Skip to main content

Robinson, Paul A. 1940–

Robinson, Paul A. 1940–

PERSONAL: Born October 1, 1940, in San Diego, CA; son of Joseph Cook (a school principal) and Beryl (a teacher; maiden name, Lippincott) Robinson; children: Susan Marie. Education: Yale University, B.A., 1962; graduate study at Free University of Berlin, 1962–63; Harvard University, Ph.D., 1968.

ADDRESSES: Home—550 Battery St., Apt. 1707, San Francisco, CA 94111. Office—Department of History, 450 Serra Mall, Bldg. 200, Stanford University, Stanford, CA 94305–2024. E-mail[email protected]

CAREER: Stanford University, Stanford, CA, assistant professor, 1967–73, associate professor of history, beginning 1973, director of Berlin studies program, beginning 1976. Fellow at Center for Advanced Study in the Behavioral Sciences and at Institute for Advanced Study, Princeton University.

MEMBER: American Academy of Arts and Sciences, Phi Beta Kappa.

AWARDS, HONORS: Guggenheim fellow, 1970–71; Dean's Award, Stanford University, for excellence in teaching; Dinkelspiel Award, Stanford University, for outstanding service to undergraduate education.


The Freudian Left: Wilhelm Reich, Geza Roheim, Herbert Marcuse, Harper (New York, NY), 1969.

(Editor, with David M. Kennedy) Social Thought in America and Europe, Little, Brown (Boston, MA), 1970.

The Modernization of Sex: Havelock Ellis, Alfred Kinsey, William Masters, and Virginia Johnson, Harper (New York, NY), 1976.

Stokowski, Lester & Orpen (Toronto, Ontario, Canada), 1977.

Solti, Lester & Orpen (Toronto, Ontario, Canada), 1979.

Bernstein, Vanguard (New York, NY), 1982.

Opera and Ideas: From Mozart to Strauss, Harper & Row (New York, NY), 1985.

Freud and His Critics, University of California Press (Berkeley, CA), 1993.

Ludwig Van Beethoven: "Fidelio," Cambridge University Press (New York, NY), 1996.

Gay Lives: Homosexual Autobiography from John Addington Symonds to Paul Monette, University of Chicago Press (Chicago, IL), 1999.

Opera, Sex, and Other Vital Matters, University of Chicago Press (Chicago, IL), 2002.

Queer Wars: The New Gay Right and Its Critics, University of Chicago Press (Chicago, IL), 2005.

Contributor to periodicals, including New Republic, Partisan Review, Atlantic, and Salmagundi.

SIDELIGHTS: Paul A. Robinson has specialized in nineteenth-and twentieth-century intellectual history in Europe and the United States. In his books, especially his more recent works, he has frequently written on the subjects of classical music and opera, sex and homosexuality, sometimes even combining essays on music with sex into one volume. In Opera and Ideas: From Mozart to Strauss, the historian examines intellectual thought and history in the context of great musical compositions. As Otto Friedich pointed out in a Time review, for instance, the author "asserts that Berlioz's Trojans dramatizes the nineteenth century's obsession with history, that Verdi's Don Carlo portrays the conflict between liberalism and realpolitik, [and] that Wagner's Meistersinger illustrates the aesthetic movement's beliefs about art and society." Robinson once told CA: "I am interested in the connections between the history of opera and the history of thought—with showing how the great European operas from Mozart to Strauss reflect the general evolution of European thought and culture from the late eighteenth to the early twentieth century."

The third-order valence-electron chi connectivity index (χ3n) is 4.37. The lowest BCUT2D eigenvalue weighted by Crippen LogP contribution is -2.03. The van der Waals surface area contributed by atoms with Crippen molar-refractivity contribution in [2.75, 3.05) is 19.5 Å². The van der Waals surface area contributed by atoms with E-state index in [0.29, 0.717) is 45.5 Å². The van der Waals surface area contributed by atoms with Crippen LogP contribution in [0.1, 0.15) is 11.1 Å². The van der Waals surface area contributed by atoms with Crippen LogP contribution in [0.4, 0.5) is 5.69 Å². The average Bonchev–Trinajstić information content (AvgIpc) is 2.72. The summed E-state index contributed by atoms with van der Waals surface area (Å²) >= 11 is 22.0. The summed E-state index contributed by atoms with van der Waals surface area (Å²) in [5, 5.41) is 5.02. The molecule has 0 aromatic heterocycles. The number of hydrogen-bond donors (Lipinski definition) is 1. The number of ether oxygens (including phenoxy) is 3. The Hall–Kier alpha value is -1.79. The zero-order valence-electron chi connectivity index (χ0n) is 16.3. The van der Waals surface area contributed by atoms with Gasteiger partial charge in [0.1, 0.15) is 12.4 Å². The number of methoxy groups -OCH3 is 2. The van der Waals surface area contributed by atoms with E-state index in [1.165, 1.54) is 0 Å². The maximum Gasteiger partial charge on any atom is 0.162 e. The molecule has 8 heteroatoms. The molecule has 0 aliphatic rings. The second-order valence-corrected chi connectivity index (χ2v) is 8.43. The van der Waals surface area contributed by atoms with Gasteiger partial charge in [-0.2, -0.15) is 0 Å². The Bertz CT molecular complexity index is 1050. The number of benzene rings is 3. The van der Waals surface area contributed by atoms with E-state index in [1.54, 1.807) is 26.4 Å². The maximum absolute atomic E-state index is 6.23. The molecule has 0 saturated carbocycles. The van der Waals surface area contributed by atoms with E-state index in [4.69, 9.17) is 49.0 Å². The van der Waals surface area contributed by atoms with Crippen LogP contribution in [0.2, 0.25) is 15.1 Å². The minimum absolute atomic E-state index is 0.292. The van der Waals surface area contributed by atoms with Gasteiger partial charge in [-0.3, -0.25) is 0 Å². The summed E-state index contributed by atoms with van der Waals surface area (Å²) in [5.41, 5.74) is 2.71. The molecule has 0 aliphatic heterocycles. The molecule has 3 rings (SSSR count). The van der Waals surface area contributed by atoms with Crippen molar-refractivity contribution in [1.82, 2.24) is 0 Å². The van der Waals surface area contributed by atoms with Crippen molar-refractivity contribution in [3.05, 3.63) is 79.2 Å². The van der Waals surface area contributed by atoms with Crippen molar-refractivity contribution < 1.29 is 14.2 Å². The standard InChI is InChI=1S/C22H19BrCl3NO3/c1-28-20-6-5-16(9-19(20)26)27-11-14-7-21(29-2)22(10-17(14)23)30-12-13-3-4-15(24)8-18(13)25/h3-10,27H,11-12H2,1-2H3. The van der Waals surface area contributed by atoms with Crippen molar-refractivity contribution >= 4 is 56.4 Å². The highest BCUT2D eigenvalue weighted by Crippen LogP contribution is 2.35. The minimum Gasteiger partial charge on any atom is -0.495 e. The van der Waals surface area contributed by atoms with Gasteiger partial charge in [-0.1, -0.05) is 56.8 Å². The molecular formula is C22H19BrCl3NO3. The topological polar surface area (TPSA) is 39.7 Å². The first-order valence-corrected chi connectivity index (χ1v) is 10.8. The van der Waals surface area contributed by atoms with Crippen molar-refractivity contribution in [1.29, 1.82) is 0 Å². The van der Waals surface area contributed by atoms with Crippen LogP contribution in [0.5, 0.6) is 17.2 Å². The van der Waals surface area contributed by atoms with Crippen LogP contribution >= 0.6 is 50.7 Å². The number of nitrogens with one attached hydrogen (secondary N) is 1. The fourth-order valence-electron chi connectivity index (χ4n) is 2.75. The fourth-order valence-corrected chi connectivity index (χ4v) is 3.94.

In a work that links his interest with music, gay studies, and psychoanalysis, Opera, Sex, and Other Vital Matters, Robinson "seeks above all to anchor individual operas within their appropriate historical contexts," reported Herbert Lindenberger in the Journal of the American Musicological Society. The critic further noted that Robinson argues "that the composer's conscious intention is not the issue" when studying opera, since historical influences will often influence a musical work without the composer even being conscious of it. About half of the essay collection focuses on music, touching on various important operas. Opera News contributor Fred Cohn found many of the essays on opera to be successful, even brilliant. For example, wrote Cohn: "The chapter linking Fidelio to the French Revolution is Robinson's most extended essay on opera here, and it's a tour de force of musical and dramatic analysis." With only one quibble about Robinson's denial of any anti-Semitic content in the operatic work of Richard Wagner, Cohn asserted that "Robinson's special gift is his ability to connect music with meaning."